Given that the company whose shares POT is purchasing does not pay a dividend, any EPS accretion has to be a function of incremental fertilizer sales to the company. My sense is that that is the real reason they are buying into the company given that they paid more than twice the current trading price for the shares.
POT will be purchasing a 9.5% stake in Brazil's Fertilizantes Heringer SA from its controlling shareholders for $55.7 million. The deal is expected to close in the second half of this year, paving the way for a long term potash supply agreement that will allow POT to become Herringer's principal supplier over time. Heringer, one of the largest fertilizer companies in Brazil, delivered 5 million metric tons of fertilizers including about 1 million metric tons of potash in 2013.
Because you brought up the subject of Canadian withholding tax on dividends paid to U.S. shareholders, I thought it worthwhile to add the following. POT will indeed withhold tax on POT shares held in taxable accounts but will not withhold any tax on POT shares held in any retirement accounts. I personally hold my POT shares in both my regular, taxable account at my brokerage house as well as in my ROTH account. One gets hit with the tax while the other does not. I naturally claim the FTC on my return each year for those shares that get hit with the tax.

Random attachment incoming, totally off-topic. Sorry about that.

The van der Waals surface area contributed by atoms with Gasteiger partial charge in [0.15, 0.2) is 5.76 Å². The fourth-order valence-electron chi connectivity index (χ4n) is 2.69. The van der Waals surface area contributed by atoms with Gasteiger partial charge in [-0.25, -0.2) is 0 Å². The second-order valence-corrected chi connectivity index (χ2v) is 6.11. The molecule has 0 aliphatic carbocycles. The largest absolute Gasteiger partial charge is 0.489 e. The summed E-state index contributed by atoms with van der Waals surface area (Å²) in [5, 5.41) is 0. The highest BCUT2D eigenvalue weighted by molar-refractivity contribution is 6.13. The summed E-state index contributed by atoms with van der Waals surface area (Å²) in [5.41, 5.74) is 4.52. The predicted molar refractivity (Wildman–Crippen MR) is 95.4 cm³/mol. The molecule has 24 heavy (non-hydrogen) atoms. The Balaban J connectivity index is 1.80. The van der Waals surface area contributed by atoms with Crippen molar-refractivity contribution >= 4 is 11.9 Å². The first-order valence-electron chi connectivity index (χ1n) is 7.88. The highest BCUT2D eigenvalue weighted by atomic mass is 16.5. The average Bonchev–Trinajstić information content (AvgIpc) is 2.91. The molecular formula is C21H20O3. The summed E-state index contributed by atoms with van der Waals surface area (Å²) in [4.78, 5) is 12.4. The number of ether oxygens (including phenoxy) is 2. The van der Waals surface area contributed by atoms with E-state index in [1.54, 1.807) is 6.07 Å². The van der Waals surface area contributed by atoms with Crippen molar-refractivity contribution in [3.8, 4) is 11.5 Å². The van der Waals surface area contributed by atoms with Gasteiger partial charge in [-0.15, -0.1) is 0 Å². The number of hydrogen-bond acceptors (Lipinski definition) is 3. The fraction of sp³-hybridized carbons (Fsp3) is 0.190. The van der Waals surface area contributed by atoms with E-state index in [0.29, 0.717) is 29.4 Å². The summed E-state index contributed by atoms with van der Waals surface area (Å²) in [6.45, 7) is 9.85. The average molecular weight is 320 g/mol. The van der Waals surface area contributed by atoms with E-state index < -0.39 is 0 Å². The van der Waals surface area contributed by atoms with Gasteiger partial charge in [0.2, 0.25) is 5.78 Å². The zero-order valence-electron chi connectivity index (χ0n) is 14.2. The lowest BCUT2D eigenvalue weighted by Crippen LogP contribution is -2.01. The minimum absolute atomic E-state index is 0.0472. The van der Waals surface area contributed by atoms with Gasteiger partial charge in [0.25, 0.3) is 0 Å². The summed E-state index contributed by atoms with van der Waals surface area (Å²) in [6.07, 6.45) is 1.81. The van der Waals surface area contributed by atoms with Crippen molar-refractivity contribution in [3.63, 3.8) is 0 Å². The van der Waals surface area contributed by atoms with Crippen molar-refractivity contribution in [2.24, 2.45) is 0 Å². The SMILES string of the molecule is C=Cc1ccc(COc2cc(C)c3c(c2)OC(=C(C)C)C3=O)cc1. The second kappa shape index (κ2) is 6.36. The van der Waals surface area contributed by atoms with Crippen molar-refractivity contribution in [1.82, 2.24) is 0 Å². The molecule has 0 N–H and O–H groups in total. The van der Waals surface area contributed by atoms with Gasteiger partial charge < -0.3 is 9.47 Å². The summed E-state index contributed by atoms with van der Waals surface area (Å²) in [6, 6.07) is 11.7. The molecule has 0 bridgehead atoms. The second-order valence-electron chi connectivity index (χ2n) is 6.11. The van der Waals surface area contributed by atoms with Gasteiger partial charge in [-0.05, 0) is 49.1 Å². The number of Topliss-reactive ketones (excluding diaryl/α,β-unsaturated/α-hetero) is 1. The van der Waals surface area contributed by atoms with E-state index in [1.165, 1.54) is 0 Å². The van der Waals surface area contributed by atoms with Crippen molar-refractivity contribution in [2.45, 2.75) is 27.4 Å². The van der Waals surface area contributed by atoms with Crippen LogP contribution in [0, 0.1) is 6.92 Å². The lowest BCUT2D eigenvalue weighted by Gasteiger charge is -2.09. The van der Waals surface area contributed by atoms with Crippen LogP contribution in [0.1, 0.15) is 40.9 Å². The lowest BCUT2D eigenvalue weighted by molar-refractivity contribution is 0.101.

We all remember what happened when former Uralkali CEO Vladislav Baumgertner showed up in Minsk, only to be arrested and jailed on a variety of charges. It was Baumgertner who was in charge when the Belarus-Russia cartel was unwound, producing chaos in the potash markets in 2013. Eventually a deal was struck which allowed Baumgertner to return to Russia predicated on his being tried there for the crimes outlined by Belarus in the indictment that they had drawn up against him. However, a few days ago, all criminal charges against the former Uralkali CEO were dropped. It is always possible that civil charges may be brought against Baumgertner but my sense is that the Russians probably never had any intention of bringing criminal charges against Baumgertner given his close ties to a variety of characters in the Kremlin.